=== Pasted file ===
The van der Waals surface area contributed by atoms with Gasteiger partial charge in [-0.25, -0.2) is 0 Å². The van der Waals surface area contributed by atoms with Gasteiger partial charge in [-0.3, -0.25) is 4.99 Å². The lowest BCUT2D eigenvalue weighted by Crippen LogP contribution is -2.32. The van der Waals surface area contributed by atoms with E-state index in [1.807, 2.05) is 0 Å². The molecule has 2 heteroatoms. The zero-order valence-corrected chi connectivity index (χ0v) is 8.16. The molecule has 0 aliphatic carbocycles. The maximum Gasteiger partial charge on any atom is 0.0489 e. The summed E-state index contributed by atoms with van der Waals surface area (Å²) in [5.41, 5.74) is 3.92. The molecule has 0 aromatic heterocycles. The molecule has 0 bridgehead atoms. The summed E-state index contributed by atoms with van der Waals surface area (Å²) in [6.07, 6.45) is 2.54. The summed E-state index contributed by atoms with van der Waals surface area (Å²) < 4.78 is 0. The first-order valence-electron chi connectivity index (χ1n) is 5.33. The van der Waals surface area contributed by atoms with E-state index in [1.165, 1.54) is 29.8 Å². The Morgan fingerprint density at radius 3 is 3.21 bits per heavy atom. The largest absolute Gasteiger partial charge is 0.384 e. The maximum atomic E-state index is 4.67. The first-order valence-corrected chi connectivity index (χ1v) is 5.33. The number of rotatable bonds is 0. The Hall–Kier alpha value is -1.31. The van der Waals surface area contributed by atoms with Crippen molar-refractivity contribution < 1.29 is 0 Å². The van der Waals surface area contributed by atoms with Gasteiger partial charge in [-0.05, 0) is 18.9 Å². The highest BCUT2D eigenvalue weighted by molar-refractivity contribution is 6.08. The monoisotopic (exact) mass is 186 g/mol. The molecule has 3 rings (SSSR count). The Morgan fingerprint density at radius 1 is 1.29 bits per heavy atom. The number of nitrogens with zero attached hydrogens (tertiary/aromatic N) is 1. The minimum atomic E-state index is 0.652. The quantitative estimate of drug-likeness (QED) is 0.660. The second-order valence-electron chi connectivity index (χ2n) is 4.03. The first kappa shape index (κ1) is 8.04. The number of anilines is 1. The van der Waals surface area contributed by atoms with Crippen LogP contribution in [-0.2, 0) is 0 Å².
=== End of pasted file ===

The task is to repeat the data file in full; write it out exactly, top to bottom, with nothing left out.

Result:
The van der Waals surface area contributed by atoms with Gasteiger partial charge in [-0.25, -0.2) is 0 Å². The van der Waals surface area contributed by atoms with Gasteiger partial charge in [-0.3, -0.25) is 4.99 Å². The lowest BCUT2D eigenvalue weighted by Crippen LogP contribution is -2.32. The van der Waals surface area contributed by atoms with E-state index in [1.807, 2.05) is 0 Å². The molecule has 2 heteroatoms. The zero-order valence-corrected chi connectivity index (χ0v) is 8.16. The molecule has 0 aliphatic carbocycles. The maximum Gasteiger partial charge on any atom is 0.0489 e. The summed E-state index contributed by atoms with van der Waals surface area (Å²) in [5.41, 5.74) is 3.92. The molecule has 0 aromatic heterocycles. The molecule has 0 bridgehead atoms. The summed E-state index contributed by atoms with van der Waals surface area (Å²) in [6.07, 6.45) is 2.54. The summed E-state index contributed by atoms with van der Waals surface area (Å²) < 4.78 is 0. The first-order valence-electron chi connectivity index (χ1n) is 5.33. The van der Waals surface area contributed by atoms with E-state index in [1.165, 1.54) is 29.8 Å². The Morgan fingerprint density at radius 3 is 3.21 bits per heavy atom. The largest absolute Gasteiger partial charge is 0.384 e. The maximum atomic E-state index is 4.67. The first-order valence-corrected chi connectivity index (χ1v) is 5.33. The number of rotatable bonds is 0. The Hall–Kier alpha value is -1.31. The van der Waals surface area contributed by atoms with Crippen molar-refractivity contribution < 1.29 is 0 Å². The van der Waals surface area contributed by atoms with Gasteiger partial charge in [-0.05, 0) is 18.9 Å². The highest BCUT2D eigenvalue weighted by molar-refractivity contribution is 6.08. The monoisotopic (exact) mass is 186 g/mol. The molecule has 3 rings (SSSR count). The Morgan fingerprint density at radius 1 is 1.29 bits per heavy atom. The number of nitrogens with zero attached hydrogens (tertiary/aromatic N) is 1. The minimum atomic E-state index is 0.652. The quantitative estimate of drug-likeness (QED) is 0.660. The second-order valence-electron chi connectivity index (χ2n) is 4.03. The first kappa shape index (κ1) is 8.04. The number of anilines is 1. The van der Waals surface area contributed by atoms with Crippen LogP contribution in [-0.2, 0) is 0 Å².